Faculty Sponsor

Dr. Sarah Boomer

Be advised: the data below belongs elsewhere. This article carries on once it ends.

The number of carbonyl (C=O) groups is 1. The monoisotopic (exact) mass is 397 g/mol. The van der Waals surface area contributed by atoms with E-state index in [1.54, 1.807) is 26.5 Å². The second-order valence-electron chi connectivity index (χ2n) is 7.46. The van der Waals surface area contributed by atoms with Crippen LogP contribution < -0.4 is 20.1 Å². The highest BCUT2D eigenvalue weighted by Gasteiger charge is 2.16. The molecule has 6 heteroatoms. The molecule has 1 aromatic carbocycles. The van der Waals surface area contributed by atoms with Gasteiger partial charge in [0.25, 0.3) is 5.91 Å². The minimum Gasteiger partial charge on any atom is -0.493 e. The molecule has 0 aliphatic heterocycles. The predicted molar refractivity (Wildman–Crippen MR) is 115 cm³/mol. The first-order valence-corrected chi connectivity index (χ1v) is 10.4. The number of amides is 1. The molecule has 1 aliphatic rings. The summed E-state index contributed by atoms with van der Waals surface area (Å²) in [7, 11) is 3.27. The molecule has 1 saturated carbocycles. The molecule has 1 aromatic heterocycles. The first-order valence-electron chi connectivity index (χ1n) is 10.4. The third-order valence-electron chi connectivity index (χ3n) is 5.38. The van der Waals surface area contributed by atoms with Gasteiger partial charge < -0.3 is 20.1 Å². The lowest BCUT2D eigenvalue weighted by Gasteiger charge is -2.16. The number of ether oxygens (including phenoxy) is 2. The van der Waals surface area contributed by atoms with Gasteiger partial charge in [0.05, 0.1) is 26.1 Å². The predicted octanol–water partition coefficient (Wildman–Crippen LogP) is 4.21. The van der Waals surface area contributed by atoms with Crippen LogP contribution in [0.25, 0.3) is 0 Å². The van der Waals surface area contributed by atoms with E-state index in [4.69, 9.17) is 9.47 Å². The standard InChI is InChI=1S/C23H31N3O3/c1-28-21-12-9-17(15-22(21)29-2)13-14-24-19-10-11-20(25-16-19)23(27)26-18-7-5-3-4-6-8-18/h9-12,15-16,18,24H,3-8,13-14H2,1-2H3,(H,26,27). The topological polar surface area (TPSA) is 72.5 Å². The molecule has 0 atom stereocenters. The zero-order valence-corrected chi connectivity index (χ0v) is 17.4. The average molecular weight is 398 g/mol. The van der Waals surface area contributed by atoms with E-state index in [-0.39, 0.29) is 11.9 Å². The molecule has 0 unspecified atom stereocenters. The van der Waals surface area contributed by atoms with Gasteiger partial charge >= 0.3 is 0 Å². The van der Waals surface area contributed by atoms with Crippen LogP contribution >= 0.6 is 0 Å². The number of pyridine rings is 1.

Raw ground beef purchased at supermarkets across America have one thing in common: they harbor bacteria, some of which are drug resistant and can be detrimental to public health. To understand the impact of farming and processing practices on the quantity of bacteria and drug resistance, organic and regular beef were assessed using MacConkey media. Bacterial colonies were sorted according to lactose utilization, with positive colonies representing fecal E. coli. Lactose negative colonies were further characterized into one of two groups (fecal Hafnia-like or soil Pseudomonas) using a variety of metabolic tests (oxidase, sulfur, indole). Advanced metabolic testing showed that regular beef contained significantly more fecal E. coli-like bacteria, Hafnia-like bacteria and fecal Providencia-like bacteria than organic beef. Soil Pseudomonas was only isolated from regular beef. This procedure was repeated using MacConkey plates containing commonly used agricultural antibacterial drugs to assess the prevalence and types of drug-resistant bacteria. Bacteria resistant to penicillin, sulfamethazine, cefazolin, or ampicillin were found at significantly higher levels on regular beef than organic. Bacteria resistant to more than one of these drugs were only found on regular beef.

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